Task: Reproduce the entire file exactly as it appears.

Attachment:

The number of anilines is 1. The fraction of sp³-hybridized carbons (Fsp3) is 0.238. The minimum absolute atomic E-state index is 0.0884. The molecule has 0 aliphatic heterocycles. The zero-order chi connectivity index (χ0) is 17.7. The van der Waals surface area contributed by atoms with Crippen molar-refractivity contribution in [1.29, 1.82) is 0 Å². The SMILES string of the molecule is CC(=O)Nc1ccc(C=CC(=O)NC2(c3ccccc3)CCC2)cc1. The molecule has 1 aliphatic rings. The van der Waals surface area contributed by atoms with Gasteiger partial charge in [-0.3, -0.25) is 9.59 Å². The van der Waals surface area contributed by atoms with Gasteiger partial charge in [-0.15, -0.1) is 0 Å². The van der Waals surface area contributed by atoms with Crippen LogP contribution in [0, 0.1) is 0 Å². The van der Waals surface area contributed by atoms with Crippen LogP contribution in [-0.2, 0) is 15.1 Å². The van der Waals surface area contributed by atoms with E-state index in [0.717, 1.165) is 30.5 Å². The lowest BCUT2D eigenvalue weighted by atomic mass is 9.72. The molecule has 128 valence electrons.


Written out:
The number of anilines is 1. The fraction of sp³-hybridized carbons (Fsp3) is 0.238. The minimum absolute atomic E-state index is 0.0884. The molecule has 0 aliphatic heterocycles. The zero-order chi connectivity index (χ0) is 17.7. The van der Waals surface area contributed by atoms with Crippen molar-refractivity contribution in [1.29, 1.82) is 0 Å². The SMILES string of the molecule is CC(=O)Nc1ccc(C=CC(=O)NC2(c3ccccc3)CCC2)cc1. The molecule has 1 aliphatic rings. The van der Waals surface area contributed by atoms with Gasteiger partial charge in [-0.3, -0.25) is 9.59 Å². The van der Waals surface area contributed by atoms with Gasteiger partial charge in [-0.15, -0.1) is 0 Å². The van der Waals surface area contributed by atoms with Crippen LogP contribution in [0, 0.1) is 0 Å². The van der Waals surface area contributed by atoms with Crippen LogP contribution in [-0.2, 0) is 15.1 Å². The van der Waals surface area contributed by atoms with E-state index in [0.717, 1.165) is 30.5 Å². The lowest BCUT2D eigenvalue weighted by atomic mass is 9.72. The molecule has 128 valence electrons.